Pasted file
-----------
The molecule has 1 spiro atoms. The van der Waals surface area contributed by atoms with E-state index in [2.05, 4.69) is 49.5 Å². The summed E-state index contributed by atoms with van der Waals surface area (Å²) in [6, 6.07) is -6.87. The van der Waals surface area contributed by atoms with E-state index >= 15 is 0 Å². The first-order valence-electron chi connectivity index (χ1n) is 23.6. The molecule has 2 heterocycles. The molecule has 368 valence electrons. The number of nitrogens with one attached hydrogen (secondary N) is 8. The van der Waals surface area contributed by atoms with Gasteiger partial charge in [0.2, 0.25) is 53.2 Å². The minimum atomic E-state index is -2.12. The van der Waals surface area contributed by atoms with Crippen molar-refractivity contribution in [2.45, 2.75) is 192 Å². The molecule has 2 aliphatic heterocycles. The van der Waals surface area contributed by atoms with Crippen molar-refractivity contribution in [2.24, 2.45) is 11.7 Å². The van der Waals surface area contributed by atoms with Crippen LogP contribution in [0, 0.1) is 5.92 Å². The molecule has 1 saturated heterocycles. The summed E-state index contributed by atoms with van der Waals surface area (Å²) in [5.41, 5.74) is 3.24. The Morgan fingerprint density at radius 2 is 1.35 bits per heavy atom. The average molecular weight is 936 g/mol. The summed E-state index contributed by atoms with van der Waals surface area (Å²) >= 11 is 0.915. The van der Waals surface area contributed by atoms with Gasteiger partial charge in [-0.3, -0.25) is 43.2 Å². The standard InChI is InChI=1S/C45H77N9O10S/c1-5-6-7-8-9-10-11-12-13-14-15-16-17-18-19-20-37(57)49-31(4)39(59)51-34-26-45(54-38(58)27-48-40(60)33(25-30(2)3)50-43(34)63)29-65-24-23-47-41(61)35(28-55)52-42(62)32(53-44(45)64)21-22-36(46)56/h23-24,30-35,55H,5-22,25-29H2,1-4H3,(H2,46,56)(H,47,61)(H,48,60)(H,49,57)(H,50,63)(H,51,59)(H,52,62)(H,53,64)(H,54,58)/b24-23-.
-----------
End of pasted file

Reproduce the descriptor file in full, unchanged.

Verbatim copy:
The molecule has 1 spiro atoms. The van der Waals surface area contributed by atoms with E-state index in [2.05, 4.69) is 49.5 Å². The summed E-state index contributed by atoms with van der Waals surface area (Å²) in [6, 6.07) is -6.87. The van der Waals surface area contributed by atoms with E-state index >= 15 is 0 Å². The first-order valence-electron chi connectivity index (χ1n) is 23.6. The molecule has 2 heterocycles. The molecule has 368 valence electrons. The number of nitrogens with one attached hydrogen (secondary N) is 8. The van der Waals surface area contributed by atoms with Gasteiger partial charge in [0.2, 0.25) is 53.2 Å². The minimum atomic E-state index is -2.12. The van der Waals surface area contributed by atoms with Crippen molar-refractivity contribution in [2.45, 2.75) is 192 Å². The molecule has 2 aliphatic heterocycles. The van der Waals surface area contributed by atoms with Crippen molar-refractivity contribution in [2.24, 2.45) is 11.7 Å². The van der Waals surface area contributed by atoms with Crippen LogP contribution in [0, 0.1) is 5.92 Å². The molecule has 1 saturated heterocycles. The summed E-state index contributed by atoms with van der Waals surface area (Å²) in [5.41, 5.74) is 3.24. The Morgan fingerprint density at radius 2 is 1.35 bits per heavy atom. The average molecular weight is 936 g/mol. The summed E-state index contributed by atoms with van der Waals surface area (Å²) >= 11 is 0.915. The van der Waals surface area contributed by atoms with Gasteiger partial charge in [-0.3, -0.25) is 43.2 Å². The standard InChI is InChI=1S/C45H77N9O10S/c1-5-6-7-8-9-10-11-12-13-14-15-16-17-18-19-20-37(57)49-31(4)39(59)51-34-26-45(54-38(58)27-48-40(60)33(25-30(2)3)50-43(34)63)29-65-24-23-47-41(61)35(28-55)52-42(62)32(53-44(45)64)21-22-36(46)56/h23-24,30-35,55H,5-22,25-29H2,1-4H3,(H2,46,56)(H,47,61)(H,48,60)(H,49,57)(H,50,63)(H,51,59)(H,52,62)(H,53,64)(H,54,58)/b24-23-.